Olive Percival

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Olive May Graves Percival (July 1, 1868 - February 18, 1945) was a multi-talented writer, photographer, gardener, artist, and bibliophile in Los Angeles. Although she earned her living as an insurance clerk, she wrote for a variety of magazines, authored several books, and was sought after as a lecturer on gardens, New England antiques, Japanese ceramics, and children’s books, among other subjects.

Early years[edit]

Percival was born in a log cabin on her family’s farm near Sheffield, Illinois. Her father died when she was ten. In 1887, she moved to Los Angeles with her mother and sister, lured by the climate and the prospect of year-round gardening.

Down-hyl Claim[edit]

Percival began work as a saleswoman in the People’s Store (later a branch of the May Company California) before joining the fire agency firm of McLellan & Golsh. In 1895, she joined the Home Insurance Company as a clerk and remained there for more than thirty years. Despite her modest salary, which never exceeded $150 a month, she built a home called the Down-hyl Claim in the Arroyo Seco (Los Angeles County), a scenic area northeast of Los Angeles, often described as an artists’ colony. Oddly, when she built her home, she did not have it wired for heat or electricity. Instead, it was lit with oil lamps and candles and warmed by fires in the fireplace.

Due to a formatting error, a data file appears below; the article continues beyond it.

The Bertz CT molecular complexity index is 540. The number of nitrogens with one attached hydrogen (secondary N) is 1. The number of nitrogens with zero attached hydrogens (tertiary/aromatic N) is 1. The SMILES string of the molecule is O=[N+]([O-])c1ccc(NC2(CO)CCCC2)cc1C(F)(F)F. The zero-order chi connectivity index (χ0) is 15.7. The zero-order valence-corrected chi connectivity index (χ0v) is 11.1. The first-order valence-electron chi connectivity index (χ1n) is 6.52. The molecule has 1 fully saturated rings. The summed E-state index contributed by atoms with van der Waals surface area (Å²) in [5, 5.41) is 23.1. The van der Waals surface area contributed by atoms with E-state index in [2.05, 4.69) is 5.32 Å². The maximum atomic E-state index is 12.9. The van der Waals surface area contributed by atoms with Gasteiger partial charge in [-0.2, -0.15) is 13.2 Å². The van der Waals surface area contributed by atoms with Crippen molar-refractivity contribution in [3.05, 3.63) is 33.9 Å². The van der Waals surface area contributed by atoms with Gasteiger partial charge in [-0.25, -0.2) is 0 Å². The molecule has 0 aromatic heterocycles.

Her home was often the setting for garden teas, moon-viewing parties, and memorable salons attended by local and visiting celebrity authors, artists, and book lovers. Her diaries from 1889 to 1943 are peopled with artists, actors, writers, society leaders, career women, and others active in the intellectual life of Los Angeles during that time. One guest thought of the occasions as a mingling of “the inconvenient and the cultivated.”

Writing[edit]

Percival began writing for publication in 1896 and sold her first poem and first article just before her 28th birthday. Eventually, she began to regularly contribute to the Los Angeles Times, writing articles on subjects ranging from women’s suffrage to gardening. After the Los Angeles Times bombing in 1910, she penned an article titled Would Woman's Vote Suppress Anarchy, which appeared in the October 16, 1910 issue:

If ever we needed the full representation of the whole people in government affairs, that need is terribly emphasized by this distressing occurrence. As for equal suffrage, I have never in my life heard one sane argument against it. I think the only argument that men who are opposed to the measure have ever advanced in justification of their unfair and un-American position, is that they do not want women to lose their delicacy and charm by rough contact with matters political. This is not 'sentiment' but sentimentality. . . . There is no sense or intelligence about it. Women must live in the world as truly as men and in many instances they are as well equipped for the actualities of life as men. . . .